There will be a moment — at least one, and maybe more during the Will McLean Music Festival festival next weekend — that people will remember, talk about, and be glad they were there to see.
At least that is the way it has happened at most of the past 22 annual presentations of the festival.
Florida folk music legend Don Grooms had taken the stage for the last set at a festival in the mid 1990s, and, with a full repertoire of humorous, poignant, socially active and original songs at his disposal, began to softly sing Florida's state song, The Swanee River (Old Folks at Home).
It was the end of the festival, and everyone was a little ragged and tired and distracted. As I tried to figure out what he was doing, festival director Margaret Longhill leaned in from the side of the stage and soundly booed him.
With one folk icon booing another, whom she loved, it was time for me to put on my reporter hat and find out what was going on.
Then, when I heard Grooms use the words "ribber" for river and "ebber" for ever, I knew what was happening. He was singing what was then the official version of the song, which featured pseudo-slave dialect and was originally written about another river in another state and was intended to be performed by a white man in black face with the Christy Minstrel show.
Grooms, with several others in the Florida folk movement, was trying to get the state to substitute another song, and his simple presentation without any speeches or sign-waving brought it painfully home that the song was just wrong.
Longhill's booing was actually a form of applause.
With or without his help, the Legislature finally, in 2008, a decade after Grooms' death, changed the lyrics to a bowdlerized, but less offensive, version.
I offer that for those of you old folkies who might think social and political activism and folk music no longer mix.
You will hear other songs like Frank Thomas' Old Cracker Cowman and his late wife Ann's The Storyteller decry the destruction from unguided development and threats to marine life that are modern-day Florida problems. Frank has remarried and his current wife, Lisa, performs Ann's song, knowing others will be making comparisons but aware of the importance of the work — and does it exceptionally well.
Festival-goers will get to see Amy Carol Webb hold the audience spellbound with her rendition of Will McLean's poem, My Soul Is a Hawk, a task that used to be mine and which she does a hundred times better. Webb, who recently became an ordained minister, will also captivate (if the past is any indication) audiences with a variety of songs about everything from alcohol recovery to love to the healing power of music. She, along with Mindy Simmons and Frank Thomas, are the headline acts for Saturday night. Nationally known performer Rod McDonald headlines on Friday night.
An important part of the festival has always been the passing on of music, lyrics, traditions and skills from one generation to another. That is nowhere more evident than in seeing Dennis Devine, a do-everything musician who is 61, performing with 12-year-old Ingrid Richter, whom he has been mentoring for the past three years. Ingrid, who has also been studying classical violin since she was 6, will sometimes throw a Mozart or Vivaldi piece into the mix of mountain and bluegrass tunes, and then with a twinkle in her eye, pause at the end before playing the "shave and a haircut" ending. It isn't hard to figure out who put her up to it.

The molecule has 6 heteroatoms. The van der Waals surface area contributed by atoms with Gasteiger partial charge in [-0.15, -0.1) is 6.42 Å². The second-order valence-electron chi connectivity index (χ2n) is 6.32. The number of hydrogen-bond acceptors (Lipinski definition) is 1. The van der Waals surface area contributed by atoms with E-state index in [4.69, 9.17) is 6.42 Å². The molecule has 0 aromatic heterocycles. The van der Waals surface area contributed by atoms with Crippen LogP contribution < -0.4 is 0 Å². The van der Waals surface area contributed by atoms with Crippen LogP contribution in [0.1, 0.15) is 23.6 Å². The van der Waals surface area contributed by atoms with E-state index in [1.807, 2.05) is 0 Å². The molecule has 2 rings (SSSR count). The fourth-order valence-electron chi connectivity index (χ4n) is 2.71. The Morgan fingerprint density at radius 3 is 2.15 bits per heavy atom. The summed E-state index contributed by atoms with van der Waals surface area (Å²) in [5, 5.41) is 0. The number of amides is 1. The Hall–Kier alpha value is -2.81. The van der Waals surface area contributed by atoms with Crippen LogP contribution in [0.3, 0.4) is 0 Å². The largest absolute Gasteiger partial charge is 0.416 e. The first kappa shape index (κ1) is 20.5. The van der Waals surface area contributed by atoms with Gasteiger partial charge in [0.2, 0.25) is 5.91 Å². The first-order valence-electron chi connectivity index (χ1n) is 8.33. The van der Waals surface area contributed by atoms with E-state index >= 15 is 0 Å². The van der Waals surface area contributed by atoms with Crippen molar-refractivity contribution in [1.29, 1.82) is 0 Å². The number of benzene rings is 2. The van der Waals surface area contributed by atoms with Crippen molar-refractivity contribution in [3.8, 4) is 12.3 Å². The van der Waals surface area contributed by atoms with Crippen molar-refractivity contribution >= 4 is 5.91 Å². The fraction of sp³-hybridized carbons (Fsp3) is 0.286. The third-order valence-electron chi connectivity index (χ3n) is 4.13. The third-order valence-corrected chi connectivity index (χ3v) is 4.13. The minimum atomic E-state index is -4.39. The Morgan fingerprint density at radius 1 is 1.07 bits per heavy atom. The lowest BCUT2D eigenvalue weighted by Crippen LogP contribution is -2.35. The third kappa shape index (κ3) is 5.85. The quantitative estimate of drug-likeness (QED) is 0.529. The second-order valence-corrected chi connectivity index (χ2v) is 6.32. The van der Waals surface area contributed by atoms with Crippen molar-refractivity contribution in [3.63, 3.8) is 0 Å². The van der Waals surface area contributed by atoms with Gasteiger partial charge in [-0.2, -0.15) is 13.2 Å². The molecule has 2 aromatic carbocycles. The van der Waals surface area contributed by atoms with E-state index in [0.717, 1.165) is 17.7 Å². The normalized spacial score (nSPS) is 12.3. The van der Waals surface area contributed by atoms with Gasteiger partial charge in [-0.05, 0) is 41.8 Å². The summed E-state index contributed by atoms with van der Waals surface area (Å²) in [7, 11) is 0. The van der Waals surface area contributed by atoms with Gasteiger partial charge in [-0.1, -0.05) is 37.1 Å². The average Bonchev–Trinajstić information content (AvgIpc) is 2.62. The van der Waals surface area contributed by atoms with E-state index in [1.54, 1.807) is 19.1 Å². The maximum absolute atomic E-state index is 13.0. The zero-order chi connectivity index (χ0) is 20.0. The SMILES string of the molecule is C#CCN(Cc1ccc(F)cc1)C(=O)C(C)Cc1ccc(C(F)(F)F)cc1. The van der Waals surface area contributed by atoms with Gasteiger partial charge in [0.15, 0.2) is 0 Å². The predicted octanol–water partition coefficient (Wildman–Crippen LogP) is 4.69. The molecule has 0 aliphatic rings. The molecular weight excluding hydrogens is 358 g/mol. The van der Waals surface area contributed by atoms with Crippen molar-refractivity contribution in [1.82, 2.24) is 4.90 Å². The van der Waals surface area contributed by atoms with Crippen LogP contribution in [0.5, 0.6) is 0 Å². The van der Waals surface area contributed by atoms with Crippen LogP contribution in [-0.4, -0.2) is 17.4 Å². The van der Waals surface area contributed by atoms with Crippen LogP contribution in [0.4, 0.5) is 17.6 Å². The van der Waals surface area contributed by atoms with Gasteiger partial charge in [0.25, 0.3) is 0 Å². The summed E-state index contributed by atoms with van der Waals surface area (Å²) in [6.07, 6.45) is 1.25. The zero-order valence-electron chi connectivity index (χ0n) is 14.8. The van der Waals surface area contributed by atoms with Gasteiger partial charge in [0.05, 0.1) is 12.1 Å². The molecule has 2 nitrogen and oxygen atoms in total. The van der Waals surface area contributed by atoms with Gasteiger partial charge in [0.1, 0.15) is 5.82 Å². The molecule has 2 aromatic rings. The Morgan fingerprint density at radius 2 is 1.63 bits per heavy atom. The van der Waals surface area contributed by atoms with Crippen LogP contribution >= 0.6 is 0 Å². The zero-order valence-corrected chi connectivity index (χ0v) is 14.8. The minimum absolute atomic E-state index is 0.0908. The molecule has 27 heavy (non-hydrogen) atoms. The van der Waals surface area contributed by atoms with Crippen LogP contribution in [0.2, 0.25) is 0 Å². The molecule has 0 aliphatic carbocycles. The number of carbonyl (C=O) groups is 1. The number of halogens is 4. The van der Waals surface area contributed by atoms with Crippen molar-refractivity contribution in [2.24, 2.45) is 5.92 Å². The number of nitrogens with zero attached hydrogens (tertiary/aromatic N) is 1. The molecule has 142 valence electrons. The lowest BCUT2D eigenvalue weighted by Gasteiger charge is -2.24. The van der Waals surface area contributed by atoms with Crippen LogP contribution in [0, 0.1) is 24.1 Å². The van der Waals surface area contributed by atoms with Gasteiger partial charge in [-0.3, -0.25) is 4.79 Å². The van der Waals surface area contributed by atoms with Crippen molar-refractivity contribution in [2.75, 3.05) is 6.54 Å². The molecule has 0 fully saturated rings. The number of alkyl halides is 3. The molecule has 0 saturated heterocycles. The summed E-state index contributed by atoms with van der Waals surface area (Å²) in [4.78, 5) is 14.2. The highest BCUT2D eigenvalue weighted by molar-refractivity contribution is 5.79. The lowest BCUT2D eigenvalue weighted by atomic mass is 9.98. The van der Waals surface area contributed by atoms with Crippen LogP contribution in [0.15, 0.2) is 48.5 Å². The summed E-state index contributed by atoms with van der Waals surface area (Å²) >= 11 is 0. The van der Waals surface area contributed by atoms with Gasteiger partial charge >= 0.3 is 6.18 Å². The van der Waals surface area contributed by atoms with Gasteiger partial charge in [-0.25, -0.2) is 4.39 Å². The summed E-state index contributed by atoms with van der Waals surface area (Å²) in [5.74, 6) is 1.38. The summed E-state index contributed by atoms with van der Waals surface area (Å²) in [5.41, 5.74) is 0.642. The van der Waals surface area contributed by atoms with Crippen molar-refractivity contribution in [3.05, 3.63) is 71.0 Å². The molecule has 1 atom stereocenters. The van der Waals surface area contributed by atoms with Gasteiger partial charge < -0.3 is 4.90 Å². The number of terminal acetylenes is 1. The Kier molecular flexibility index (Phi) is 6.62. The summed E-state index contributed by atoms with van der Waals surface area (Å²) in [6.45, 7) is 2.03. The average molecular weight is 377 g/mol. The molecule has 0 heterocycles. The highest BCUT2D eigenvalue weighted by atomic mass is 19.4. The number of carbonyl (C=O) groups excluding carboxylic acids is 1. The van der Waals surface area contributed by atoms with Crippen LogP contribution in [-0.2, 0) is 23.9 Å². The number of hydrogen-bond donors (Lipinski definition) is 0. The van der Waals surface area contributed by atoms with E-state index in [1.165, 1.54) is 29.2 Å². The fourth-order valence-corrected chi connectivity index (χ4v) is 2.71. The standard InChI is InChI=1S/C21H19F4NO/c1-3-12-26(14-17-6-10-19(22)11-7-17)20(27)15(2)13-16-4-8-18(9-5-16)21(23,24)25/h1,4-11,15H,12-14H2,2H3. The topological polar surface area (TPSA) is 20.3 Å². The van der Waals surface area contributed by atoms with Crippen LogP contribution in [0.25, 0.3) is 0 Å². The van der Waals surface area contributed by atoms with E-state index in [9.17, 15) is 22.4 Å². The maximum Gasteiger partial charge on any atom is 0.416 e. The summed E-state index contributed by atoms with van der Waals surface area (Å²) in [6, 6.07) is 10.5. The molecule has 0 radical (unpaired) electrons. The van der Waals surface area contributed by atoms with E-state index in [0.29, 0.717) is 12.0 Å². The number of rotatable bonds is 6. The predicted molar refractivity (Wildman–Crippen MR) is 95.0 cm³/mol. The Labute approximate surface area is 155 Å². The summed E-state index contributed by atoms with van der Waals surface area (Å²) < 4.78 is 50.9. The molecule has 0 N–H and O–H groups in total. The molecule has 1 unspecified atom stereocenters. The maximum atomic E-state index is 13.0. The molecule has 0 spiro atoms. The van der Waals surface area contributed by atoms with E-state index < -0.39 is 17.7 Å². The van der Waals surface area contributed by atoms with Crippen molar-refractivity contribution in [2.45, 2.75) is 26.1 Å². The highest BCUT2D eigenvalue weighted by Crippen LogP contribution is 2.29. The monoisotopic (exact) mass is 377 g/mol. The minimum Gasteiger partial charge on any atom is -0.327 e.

Sometimes the moment is as simple as watching longtime champion fiddler Wayne Martin break a string while playing and replace the string while continuing to play.
Mindy Simmons, a regular, will be back from Sarasota this year with her well regarded original material, punctuated every once in a while by a Peggy Lee song.
Dozens of acts will perform on two main stages and several smaller ones, which the venue at the Sertoma Youth Ranch makes possible without too much sound bleed-over.
I emcee for occasional sets at the festival but when I am not on stage I will be prowling the grounds to hear the likes of Tom Shed, James Hawkins, Carly Bak, Clyde Walker, Southwind, Ken Skeens and Leigh Goldsmith, and Mary Ann DiNella performing as a duo with her daughter, Jeannie.
I have two more past moments I want to share:
Last year singer-songwriter Pete Hennings was just coming back from a months-long battle with esophageal cancer. There was doubt whether Hennings, frankly, would be alive for the festival, and then, with his prognosis improving, whether he would be able to perform. The band, consisting of Hennings, Pete Price (another cancer survivor) and Mike Jurgensen, rewrote its arrangements so that Hennings could play without straining his throat by singing.
Only the band knew that Hennings was going to try to sing if he could, and when he leaned into the mike and nailed it, pretty much the only dry eyes in the house belonged to people who didn't know what he had been through.
At another festival, Dennis Devine and I wound up at a late-night campfire jam with a south Florida land-use attorney who has changed his name legally to his performing name, Boomslang. Joining in was Dr. Glenn Geiger, who at the time was a professor at the University of South Florida, and the evening really got off the ground when, strolling out of a fog bank, came Seminole Tribal Chairman Jim Billie.
"What are you going to write about this," Devine asked as we walked away.
"Easy," I answered. "I just heard music performed by a doctor, a lawyer and an Indian chief."
See you at the festival.